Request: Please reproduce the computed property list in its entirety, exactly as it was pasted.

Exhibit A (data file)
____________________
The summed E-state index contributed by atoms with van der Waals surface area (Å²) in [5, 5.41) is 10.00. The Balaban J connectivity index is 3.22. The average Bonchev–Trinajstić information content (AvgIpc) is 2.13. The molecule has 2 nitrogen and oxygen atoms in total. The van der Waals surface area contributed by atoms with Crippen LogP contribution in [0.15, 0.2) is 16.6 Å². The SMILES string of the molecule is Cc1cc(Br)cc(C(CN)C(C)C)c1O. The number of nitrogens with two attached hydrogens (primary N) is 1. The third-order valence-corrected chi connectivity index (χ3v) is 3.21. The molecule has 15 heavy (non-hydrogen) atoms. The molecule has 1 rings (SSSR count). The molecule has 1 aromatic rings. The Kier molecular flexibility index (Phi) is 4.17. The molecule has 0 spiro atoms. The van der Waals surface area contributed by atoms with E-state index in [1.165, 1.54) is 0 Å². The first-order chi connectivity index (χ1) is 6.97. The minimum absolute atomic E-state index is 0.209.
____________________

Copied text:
The summed E-state index contributed by atoms with van der Waals surface area (Å²) in [5, 5.41) is 10.00. The Balaban J connectivity index is 3.22. The average Bonchev–Trinajstić information content (AvgIpc) is 2.13. The molecule has 2 nitrogen and oxygen atoms in total. The van der Waals surface area contributed by atoms with Crippen LogP contribution in [0.15, 0.2) is 16.6 Å². The SMILES string of the molecule is Cc1cc(Br)cc(C(CN)C(C)C)c1O. The number of nitrogens with two attached hydrogens (primary N) is 1. The third-order valence-corrected chi connectivity index (χ3v) is 3.21. The molecule has 15 heavy (non-hydrogen) atoms. The molecule has 1 rings (SSSR count). The molecule has 1 aromatic rings. The Kier molecular flexibility index (Phi) is 4.17. The molecule has 0 spiro atoms. The van der Waals surface area contributed by atoms with E-state index in [1.165, 1.54) is 0 Å². The first-order chi connectivity index (χ1) is 6.97. The minimum absolute atomic E-state index is 0.209.